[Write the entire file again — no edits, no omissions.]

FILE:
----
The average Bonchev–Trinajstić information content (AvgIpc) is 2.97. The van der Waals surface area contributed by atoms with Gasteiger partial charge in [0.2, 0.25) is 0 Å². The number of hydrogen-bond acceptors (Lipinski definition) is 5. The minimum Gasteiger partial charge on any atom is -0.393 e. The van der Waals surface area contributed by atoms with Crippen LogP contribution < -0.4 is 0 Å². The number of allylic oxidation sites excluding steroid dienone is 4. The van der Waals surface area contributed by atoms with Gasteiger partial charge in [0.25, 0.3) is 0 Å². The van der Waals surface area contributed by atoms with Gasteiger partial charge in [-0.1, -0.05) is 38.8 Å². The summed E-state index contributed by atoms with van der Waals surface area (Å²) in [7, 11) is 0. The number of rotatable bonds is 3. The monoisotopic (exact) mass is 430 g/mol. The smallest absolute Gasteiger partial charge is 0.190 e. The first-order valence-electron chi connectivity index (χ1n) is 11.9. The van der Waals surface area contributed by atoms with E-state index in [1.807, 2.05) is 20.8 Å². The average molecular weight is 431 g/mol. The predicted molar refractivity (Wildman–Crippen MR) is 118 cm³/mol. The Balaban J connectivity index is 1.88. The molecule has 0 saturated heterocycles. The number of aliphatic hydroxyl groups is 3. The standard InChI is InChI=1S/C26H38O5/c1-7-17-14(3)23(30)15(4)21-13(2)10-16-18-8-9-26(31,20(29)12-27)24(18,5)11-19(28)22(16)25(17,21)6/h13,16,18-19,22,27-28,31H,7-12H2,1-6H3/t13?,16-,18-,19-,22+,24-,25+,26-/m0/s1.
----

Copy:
The average Bonchev–Trinajstić information content (AvgIpc) is 2.97. The van der Waals surface area contributed by atoms with Gasteiger partial charge in [0.2, 0.25) is 0 Å². The number of hydrogen-bond acceptors (Lipinski definition) is 5. The minimum Gasteiger partial charge on any atom is -0.393 e. The van der Waals surface area contributed by atoms with Crippen LogP contribution < -0.4 is 0 Å². The number of allylic oxidation sites excluding steroid dienone is 4. The van der Waals surface area contributed by atoms with Gasteiger partial charge in [0.25, 0.3) is 0 Å². The van der Waals surface area contributed by atoms with Gasteiger partial charge in [-0.1, -0.05) is 38.8 Å². The summed E-state index contributed by atoms with van der Waals surface area (Å²) in [7, 11) is 0. The number of rotatable bonds is 3. The monoisotopic (exact) mass is 430 g/mol. The smallest absolute Gasteiger partial charge is 0.190 e. The first-order valence-electron chi connectivity index (χ1n) is 11.9. The van der Waals surface area contributed by atoms with E-state index in [1.807, 2.05) is 20.8 Å². The average molecular weight is 431 g/mol. The predicted molar refractivity (Wildman–Crippen MR) is 118 cm³/mol. The Balaban J connectivity index is 1.88. The molecule has 0 saturated heterocycles. The number of aliphatic hydroxyl groups is 3. The standard InChI is InChI=1S/C26H38O5/c1-7-17-14(3)23(30)15(4)21-13(2)10-16-18-8-9-26(31,20(29)12-27)24(18,5)11-19(28)22(16)25(17,21)6/h13,16,18-19,22,27-28,31H,7-12H2,1-6H3/t13?,16-,18-,19-,22+,24-,25+,26-/m0/s1.